Micro-cities, biospheres & ballistic missiles: Human Hand opens 6 June

Author: Steph McDonald, Communications Manager

An experimental micro-city, a biosphere to replicate life in outer space, and the largest intercontinental ballistic missile deployed by the US Air Force – three mesmerising places feature in Human Hand by Fiona Amundsen and Tim Corballis, opening at The Dowse on 6 June 2020.

Fiona Amundsen and Tim Corballis, production stills from Human Hand (Titan II), 2019-2020.

Fiona Amundsen and Tim Corballis, production stills from Human Hand (Titan II), 2019-2020.

Fiona Amundsen and Tim Corballis, Biosphere 2, working image from Human Hand, 2019-2020.

As part of Amundsen’s Fulbright Scholar Award, she and Corballis investigated three historically-laden sites in Arizona, USA: Arcosanti, an alternative 1970s micro-city; Biosphere 2, a closed structure built to demonstrate the viability of supporting human life in outer space; and the Titan Missile Museum, home of a Titan II Missile.


The resulting exhibition, Human Hand, combines film and photography from the sites, interviews with people who experienced them first-hand, including the woman who was in charge of turning the key to detonate the missile during the Cold War, historical footage, and readings by ecologist Joanna Macy.

Amundsen says that while the sites seem very different, they were all attempting to develop alternative ways of living together in a sprawling, urbanised and militarised world.

“They were all ultimately based on human relationships,” she says “Arcosanti is built by hand, and that sense of community is strong. Biosphere 2 is about humans working in partnership with technology to survive.”

“Even the Titan II Missile, which is a piece of extremely sophisticated weaponry, relied on humans co-sharing responsibility – it could only ever be detonated by two people at once.”

At the three sites, people have coped differently with the consequences of military capitalism—hoping either to build alternatives, to escape, or to live right at the heart of it.

Corballis, writer and lecturer at Victoria University, says the work underlines the influence of the military on our lives today.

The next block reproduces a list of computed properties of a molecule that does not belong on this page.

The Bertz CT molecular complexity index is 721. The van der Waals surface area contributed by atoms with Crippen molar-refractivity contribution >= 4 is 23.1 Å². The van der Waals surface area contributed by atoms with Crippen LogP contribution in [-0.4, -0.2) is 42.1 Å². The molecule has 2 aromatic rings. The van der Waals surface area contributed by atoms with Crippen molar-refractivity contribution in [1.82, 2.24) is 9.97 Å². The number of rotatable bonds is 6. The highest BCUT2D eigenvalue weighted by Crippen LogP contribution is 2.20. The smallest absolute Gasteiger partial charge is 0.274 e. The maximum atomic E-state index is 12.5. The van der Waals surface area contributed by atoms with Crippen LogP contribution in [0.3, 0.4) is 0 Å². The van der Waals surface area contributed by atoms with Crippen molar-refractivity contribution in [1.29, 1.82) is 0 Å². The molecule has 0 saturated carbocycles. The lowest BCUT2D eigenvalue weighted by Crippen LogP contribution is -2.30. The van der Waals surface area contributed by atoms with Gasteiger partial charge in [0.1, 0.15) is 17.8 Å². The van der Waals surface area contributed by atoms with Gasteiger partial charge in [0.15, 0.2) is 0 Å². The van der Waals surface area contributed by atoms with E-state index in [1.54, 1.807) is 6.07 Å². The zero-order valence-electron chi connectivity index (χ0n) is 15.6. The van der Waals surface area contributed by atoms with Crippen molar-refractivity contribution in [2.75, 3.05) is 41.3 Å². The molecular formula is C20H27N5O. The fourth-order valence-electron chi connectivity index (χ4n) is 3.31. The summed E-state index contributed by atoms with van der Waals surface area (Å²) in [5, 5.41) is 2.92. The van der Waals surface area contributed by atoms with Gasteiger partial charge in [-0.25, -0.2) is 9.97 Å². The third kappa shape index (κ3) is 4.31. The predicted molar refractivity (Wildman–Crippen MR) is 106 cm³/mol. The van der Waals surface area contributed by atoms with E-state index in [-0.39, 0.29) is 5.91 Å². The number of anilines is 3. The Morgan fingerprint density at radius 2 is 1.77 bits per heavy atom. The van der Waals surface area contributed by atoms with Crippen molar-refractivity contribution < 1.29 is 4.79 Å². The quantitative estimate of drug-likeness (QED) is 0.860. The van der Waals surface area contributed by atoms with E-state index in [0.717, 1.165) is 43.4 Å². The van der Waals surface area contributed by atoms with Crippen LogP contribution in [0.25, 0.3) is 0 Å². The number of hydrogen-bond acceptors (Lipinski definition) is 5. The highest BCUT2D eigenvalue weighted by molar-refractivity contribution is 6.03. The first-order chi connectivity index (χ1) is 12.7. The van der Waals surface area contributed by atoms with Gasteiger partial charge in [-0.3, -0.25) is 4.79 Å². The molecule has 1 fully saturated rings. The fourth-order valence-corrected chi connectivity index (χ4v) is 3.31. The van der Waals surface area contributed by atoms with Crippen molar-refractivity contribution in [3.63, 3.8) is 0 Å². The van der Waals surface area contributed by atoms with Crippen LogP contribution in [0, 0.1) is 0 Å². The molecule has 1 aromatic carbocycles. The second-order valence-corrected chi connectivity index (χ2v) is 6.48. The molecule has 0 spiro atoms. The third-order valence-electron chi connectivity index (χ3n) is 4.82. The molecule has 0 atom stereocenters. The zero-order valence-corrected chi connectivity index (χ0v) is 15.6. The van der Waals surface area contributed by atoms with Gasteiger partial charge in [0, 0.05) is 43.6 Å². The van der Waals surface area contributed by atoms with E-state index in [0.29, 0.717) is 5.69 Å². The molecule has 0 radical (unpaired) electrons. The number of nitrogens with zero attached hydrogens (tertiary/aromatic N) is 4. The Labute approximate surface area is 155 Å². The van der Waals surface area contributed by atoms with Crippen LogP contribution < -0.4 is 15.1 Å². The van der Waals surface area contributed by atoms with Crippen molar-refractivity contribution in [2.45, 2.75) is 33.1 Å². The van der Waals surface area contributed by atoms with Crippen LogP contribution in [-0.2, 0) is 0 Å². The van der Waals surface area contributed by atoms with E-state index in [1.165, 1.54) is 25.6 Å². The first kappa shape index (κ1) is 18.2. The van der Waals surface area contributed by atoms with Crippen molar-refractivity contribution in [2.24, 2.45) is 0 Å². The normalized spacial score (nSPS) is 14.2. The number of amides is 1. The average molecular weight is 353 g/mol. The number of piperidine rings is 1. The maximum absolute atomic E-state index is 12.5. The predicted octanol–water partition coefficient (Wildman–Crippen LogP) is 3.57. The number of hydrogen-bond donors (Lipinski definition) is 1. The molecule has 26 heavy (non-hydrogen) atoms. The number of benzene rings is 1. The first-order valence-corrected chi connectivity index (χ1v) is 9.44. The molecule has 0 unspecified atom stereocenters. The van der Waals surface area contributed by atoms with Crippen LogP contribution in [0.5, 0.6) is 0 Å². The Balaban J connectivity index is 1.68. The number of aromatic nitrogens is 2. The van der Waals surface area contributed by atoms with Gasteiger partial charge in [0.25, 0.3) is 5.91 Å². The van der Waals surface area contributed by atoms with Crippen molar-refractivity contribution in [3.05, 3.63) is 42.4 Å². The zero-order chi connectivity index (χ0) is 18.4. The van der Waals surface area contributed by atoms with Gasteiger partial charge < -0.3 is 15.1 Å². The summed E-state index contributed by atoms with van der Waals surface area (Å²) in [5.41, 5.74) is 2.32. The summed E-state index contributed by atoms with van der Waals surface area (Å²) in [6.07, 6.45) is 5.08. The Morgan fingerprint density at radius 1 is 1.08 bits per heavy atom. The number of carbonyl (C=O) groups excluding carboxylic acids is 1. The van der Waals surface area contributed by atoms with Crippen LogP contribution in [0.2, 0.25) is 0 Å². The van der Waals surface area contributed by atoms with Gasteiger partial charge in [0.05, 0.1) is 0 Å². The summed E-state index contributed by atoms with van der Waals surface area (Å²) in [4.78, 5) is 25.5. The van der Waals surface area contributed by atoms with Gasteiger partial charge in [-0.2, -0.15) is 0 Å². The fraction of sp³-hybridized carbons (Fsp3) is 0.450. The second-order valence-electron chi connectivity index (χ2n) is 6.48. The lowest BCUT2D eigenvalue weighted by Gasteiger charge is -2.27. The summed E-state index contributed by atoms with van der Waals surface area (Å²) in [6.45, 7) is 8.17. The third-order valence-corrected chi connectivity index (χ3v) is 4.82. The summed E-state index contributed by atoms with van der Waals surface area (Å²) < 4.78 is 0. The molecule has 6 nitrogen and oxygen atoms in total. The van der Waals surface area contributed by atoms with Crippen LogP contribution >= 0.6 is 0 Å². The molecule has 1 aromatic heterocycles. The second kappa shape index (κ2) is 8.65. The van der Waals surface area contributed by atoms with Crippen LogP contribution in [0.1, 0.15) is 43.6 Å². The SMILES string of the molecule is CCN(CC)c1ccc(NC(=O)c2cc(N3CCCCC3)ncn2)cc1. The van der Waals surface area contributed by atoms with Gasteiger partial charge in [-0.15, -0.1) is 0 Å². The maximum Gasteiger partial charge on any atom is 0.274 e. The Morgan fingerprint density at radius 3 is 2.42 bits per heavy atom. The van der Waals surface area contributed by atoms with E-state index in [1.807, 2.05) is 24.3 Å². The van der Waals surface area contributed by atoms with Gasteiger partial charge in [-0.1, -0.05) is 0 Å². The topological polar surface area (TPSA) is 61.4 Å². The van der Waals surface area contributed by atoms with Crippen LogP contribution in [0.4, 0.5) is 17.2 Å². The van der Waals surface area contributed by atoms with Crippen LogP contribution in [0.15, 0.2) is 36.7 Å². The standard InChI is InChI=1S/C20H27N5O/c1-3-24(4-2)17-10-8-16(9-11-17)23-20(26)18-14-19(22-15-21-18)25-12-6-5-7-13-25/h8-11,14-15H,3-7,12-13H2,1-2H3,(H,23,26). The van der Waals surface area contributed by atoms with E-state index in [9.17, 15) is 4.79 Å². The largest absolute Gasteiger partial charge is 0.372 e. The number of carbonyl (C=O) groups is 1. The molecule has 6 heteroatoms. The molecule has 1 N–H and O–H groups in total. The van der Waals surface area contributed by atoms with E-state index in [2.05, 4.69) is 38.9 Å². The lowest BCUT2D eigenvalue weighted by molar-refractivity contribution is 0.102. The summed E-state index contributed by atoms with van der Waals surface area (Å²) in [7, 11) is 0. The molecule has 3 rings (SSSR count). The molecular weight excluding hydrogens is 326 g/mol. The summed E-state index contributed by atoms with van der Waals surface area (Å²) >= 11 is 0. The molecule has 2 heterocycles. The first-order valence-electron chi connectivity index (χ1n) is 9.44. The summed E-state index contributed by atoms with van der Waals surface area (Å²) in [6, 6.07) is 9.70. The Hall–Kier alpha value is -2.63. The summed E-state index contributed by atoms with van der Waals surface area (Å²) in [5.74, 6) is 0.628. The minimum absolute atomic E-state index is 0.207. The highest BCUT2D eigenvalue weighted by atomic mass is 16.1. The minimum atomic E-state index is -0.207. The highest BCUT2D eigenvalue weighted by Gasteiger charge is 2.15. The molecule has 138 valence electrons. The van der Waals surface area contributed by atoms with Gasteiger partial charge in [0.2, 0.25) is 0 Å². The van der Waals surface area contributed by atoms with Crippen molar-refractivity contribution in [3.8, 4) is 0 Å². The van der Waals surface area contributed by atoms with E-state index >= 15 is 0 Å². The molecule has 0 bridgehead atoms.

“So much of life was created out of a desire to shelter from or to escape an impending nuclear bomb,” he says. “All three sites speak to a certain time, from the seventies to early nineties - they all reach out to the way people want to control the world or escape from the world.”

“Each site is trying to be a little world in itself. We were really surprised how the sites echoed each other aesthetically, despite being so different.”

Corballis says he hopes the work encourages people to listen to and witness the stories of the sites and their people, and see the caring attitude amid the more frightening aspects of the world.

“I hope it stays with people and infects their vision a little bit.”

Amundsen adds: “All you can do is be present to what’s unfolding in front of you on the screen, but also what’s unfolding inside of you.”

Amundsen, who has recently been selected for the Tokyo Biennale in June 2020, says the Fulbright scholarship “helped open doors” for this project.

“The recognition for a visual artist to receive the scholarship feels really important. I’m so grateful to have received it,” she says.

Human Hand: Fiona Amundsen & Tim Corballis opens Saturday 6 June 2020. Featuring Ingrid Horrocks, Sue Kirsch, Joanna Macy, and Yvonne Morris.

COVID-19: This exhibition was originally scheduled to open in April, but was delayed due to the COVID-19 pandemic. The Dowse reopened on 18 May 2020 at Alert Level 2, with extra hygiene precautions in place. Find out more here.

Two other exhibitions also open at The Dowse on 6 June: Ā Mua: New Lineages of Making, an exhibition exploring craft in Aotearoa, and The Group: Flying No Standard, which showcases the iconic legacy of The Group, 1927-1977, with works from The Dowse Collection.

For more information, interviews & images, contact:
Steph McDonald, Communications Manager – | 027 424 1716

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